Here is an old sizing wheel the PHCC supplied it members many many years ago, probably find an electronic version online, not unlike the B&G Syzer for hydronics.
    Bob "hot rod" Rohr
    trainer for Caleffi NA
    Living the hydronic dream
    wyo
  • Docfletcher
    Docfletcher Member Posts: 481
    How close does the 5213 need to be to the fixture?
  • hot_rod
    hot_rod Member Posts: 16,286
    POU valves, "point of use"

    Generally right at the final fixture. Under the sink, behind a tub or shower.. It will mix anywhere in the system but the closer to the fixture, the less water down the drain before it mixes to the desired output temperature.
    Bob "hot rod" Rohr
    trainer for Caleffi NA
    Living the hydronic dream
  • Docfletcher
    Docfletcher Member Posts: 481
    I can get under the shower 3' or 4' from fixture. I noticed the 5213 can be set as high as 131F that makes it better for me than I previously thought.
  • hot_rod
    hot_rod Member Posts: 16,286
    Nope, the 5213 cannot be set above 120F. That is what the ASSE 1070 listing dictates. That strict requirement it what allows it to be a POU valve.

    If you want a valve to adjust beyond 120F, it will be an ASSE 1017 listed valve.

    85-120F is the adjustable range, .5 gpm minimum flow, and of course Low-Lead compliant for the 5213.
    Bob "hot rod" Rohr
    trainer for Caleffi NA
    Living the hydronic dream
  • hot_rod
    hot_rod Member Posts: 16,286
    Listing explanations
    Bob "hot rod" Rohr
    trainer for Caleffi NA
    Living the hydronic dream
  • 4Johnpipe
    4Johnpipe Member Posts: 477
    I use Taco 5000 series...high flow if needed.
    LANGAN'S PLUMBING & HEATING LLC
    Considerate People, Considerate Service, Consider It Done!
    732-751-1560
    email: [email protected]
    www.langansplumbing.com
  • Steve_210
    Steve_210 Member Posts: 615
    I was don't check valves on the hot and cold maybe I am being overkill but I did have problems years ago. once bitten twice shy
  • Steve_210
    Steve_210 Member Posts: 615
    I meant to say I always use check valves.
    Sorry
  • Docfletcher
    Docfletcher Member Posts: 481
    In the 5213 specs it says you can squeak 55c (131f) out of it. Am I misconstruing something?

    Thanks John I'll be sure to look at the Taco.
  • hot_rod
    hot_rod Member Posts: 16,286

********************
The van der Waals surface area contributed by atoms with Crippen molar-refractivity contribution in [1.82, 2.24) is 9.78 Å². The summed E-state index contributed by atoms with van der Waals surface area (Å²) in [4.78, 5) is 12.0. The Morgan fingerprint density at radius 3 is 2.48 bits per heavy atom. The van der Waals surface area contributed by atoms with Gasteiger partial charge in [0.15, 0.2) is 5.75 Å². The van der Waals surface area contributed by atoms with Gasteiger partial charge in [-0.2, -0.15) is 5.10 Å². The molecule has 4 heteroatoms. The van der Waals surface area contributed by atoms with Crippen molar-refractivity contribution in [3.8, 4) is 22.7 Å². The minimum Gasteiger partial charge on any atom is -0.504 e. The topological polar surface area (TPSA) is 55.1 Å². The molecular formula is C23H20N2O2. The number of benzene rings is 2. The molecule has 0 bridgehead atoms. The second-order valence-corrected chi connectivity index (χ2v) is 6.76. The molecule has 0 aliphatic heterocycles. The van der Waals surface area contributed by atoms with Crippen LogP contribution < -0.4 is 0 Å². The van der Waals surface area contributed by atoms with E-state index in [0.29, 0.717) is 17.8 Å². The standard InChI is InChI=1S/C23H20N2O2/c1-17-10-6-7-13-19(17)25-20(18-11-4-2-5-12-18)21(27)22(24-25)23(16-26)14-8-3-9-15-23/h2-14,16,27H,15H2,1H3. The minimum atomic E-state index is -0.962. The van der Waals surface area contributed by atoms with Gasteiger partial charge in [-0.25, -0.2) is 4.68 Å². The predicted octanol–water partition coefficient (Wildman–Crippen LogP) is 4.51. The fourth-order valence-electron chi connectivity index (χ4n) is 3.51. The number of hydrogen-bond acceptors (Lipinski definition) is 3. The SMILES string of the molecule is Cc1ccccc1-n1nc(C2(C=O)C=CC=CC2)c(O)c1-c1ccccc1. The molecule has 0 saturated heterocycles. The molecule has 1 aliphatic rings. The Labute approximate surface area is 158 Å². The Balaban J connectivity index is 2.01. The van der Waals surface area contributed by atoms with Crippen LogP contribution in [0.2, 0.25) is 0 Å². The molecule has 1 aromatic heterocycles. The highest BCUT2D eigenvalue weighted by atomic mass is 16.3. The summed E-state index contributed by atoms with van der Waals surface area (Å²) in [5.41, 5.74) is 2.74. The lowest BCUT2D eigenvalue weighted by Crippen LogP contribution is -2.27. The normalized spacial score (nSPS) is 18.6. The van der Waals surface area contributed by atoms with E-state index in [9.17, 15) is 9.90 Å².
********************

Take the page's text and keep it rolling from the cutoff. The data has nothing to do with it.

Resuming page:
Are you looking at min. hot inlet?

    ASSE is very strict, 120F limit on POU listed valves.
    Bob "hot rod" Rohr
    trainer for Caleffi NA
    Living the hydronic dream
  • Docfletcher
    Docfletcher Member Posts: 481
    Technical Data 5213
    Materials: - Valve body: DZR alloy EN 12165 CW602N
    - Regulating spindle: DZR alloy EN 12165 CW602N
    - Internal shutter: PPO
    - Sealing elements: EPDM
    - Cap: ABS
    Temperature adjustment range: 30÷50°C (55°C only under supervision and not
    within requirements of AS3500 and AS4032.2)
    Temperature set: Must be commissioned on site to achieve desired temperature
  • hot_rod
    hot_rod Member Posts: 16,286
    I'll check on that C listing.

    I'm not following exactly what you are trying to accomplish.

    If it is scald protection at the point of use, code requires and liability potential would indicate a ASSE 1070 valve LIMITED to 120F, or even 110F in my opinion, is what you should install.

    If you want hotter at the fixture, highly discouraged, and a potential soft tissue lawsuit, then just set a point of distribution ASSE 1017 valve at tank.
    Bob "hot rod" Rohr
    trainer for Caleffi NA
    Living the hydronic dream
  • Docfletcher
    Docfletcher Member Posts: 481
    At first I wanted 140f at the water heater but of course not at the shower. It was my hope to control water supply temp to the system with the 521. Then Jean-David Beyer informed me that I would not have scald protection with a 521. So now it appears I need both the 521 (at the heater) and the 5213 (at the shower). I would run a line from below the 5213 to the dishwasher so it would get the 140F water. As for the set point on the 521 I would initially set it at 120f and see how it works out.